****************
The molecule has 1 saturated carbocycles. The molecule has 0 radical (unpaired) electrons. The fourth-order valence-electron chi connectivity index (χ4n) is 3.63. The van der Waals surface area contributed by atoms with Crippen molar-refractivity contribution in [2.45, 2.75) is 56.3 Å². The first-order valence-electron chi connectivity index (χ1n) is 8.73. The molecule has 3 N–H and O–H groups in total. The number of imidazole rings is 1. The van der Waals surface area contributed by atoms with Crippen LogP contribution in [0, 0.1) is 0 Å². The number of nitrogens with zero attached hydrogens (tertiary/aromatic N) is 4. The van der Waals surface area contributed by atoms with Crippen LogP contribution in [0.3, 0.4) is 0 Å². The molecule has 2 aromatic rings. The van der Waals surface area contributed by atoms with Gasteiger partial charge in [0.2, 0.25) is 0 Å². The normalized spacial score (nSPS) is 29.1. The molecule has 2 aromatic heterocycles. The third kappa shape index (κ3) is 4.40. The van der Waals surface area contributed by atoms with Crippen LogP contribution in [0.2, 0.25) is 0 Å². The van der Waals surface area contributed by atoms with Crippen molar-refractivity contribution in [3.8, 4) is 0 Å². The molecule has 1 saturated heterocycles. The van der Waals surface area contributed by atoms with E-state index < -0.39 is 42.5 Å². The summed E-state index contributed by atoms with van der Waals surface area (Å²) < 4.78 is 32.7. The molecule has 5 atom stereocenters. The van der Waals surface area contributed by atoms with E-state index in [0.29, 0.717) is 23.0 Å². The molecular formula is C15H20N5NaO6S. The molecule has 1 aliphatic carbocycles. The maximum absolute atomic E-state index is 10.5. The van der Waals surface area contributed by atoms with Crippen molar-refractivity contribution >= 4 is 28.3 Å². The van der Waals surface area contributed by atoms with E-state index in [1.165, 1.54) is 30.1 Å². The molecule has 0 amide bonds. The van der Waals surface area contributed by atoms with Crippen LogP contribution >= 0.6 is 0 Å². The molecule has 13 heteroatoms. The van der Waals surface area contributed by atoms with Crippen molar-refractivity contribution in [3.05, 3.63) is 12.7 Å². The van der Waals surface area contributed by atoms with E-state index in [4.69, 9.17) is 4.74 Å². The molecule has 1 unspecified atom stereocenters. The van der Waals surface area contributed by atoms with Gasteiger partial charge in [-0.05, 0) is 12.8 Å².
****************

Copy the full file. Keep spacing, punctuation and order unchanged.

The molecule has 1 saturated carbocycles. The molecule has 0 radical (unpaired) electrons. The fourth-order valence-electron chi connectivity index (χ4n) is 3.63. The van der Waals surface area contributed by atoms with Crippen molar-refractivity contribution in [2.45, 2.75) is 56.3 Å². The first-order valence-electron chi connectivity index (χ1n) is 8.73. The molecule has 3 N–H and O–H groups in total. The number of imidazole rings is 1. The van der Waals surface area contributed by atoms with Crippen LogP contribution in [0, 0.1) is 0 Å². The number of nitrogens with zero attached hydrogens (tertiary/aromatic N) is 4. The van der Waals surface area contributed by atoms with Crippen LogP contribution in [0.3, 0.4) is 0 Å². The molecule has 2 aromatic rings. The van der Waals surface area contributed by atoms with Gasteiger partial charge in [0.2, 0.25) is 0 Å². The normalized spacial score (nSPS) is 29.1. The molecule has 2 aromatic heterocycles. The third kappa shape index (κ3) is 4.40. The van der Waals surface area contributed by atoms with Crippen LogP contribution in [0.2, 0.25) is 0 Å². The van der Waals surface area contributed by atoms with Crippen molar-refractivity contribution in [3.8, 4) is 0 Å². The molecule has 1 saturated heterocycles. The van der Waals surface area contributed by atoms with E-state index < -0.39 is 42.5 Å². The summed E-state index contributed by atoms with van der Waals surface area (Å²) < 4.78 is 32.7. The molecule has 5 atom stereocenters. The van der Waals surface area contributed by atoms with E-state index in [0.29, 0.717) is 23.0 Å². The molecular formula is C15H20N5NaO6S. The molecule has 1 aliphatic carbocycles. The maximum absolute atomic E-state index is 10.5. The van der Waals surface area contributed by atoms with Crippen molar-refractivity contribution >= 4 is 28.3 Å². The van der Waals surface area contributed by atoms with E-state index in [1.165, 1.54) is 30.1 Å². The molecule has 0 amide bonds. The van der Waals surface area contributed by atoms with Crippen LogP contribution >= 0.6 is 0 Å². The molecule has 13 heteroatoms. The van der Waals surface area contributed by atoms with Crippen molar-refractivity contribution in [3.05, 3.63) is 12.7 Å². The van der Waals surface area contributed by atoms with E-state index in [4.69, 9.17) is 4.74 Å². The molecule has 1 unspecified atom stereocenters. The van der Waals surface area contributed by atoms with Gasteiger partial charge in [-0.05, 0) is 12.8 Å².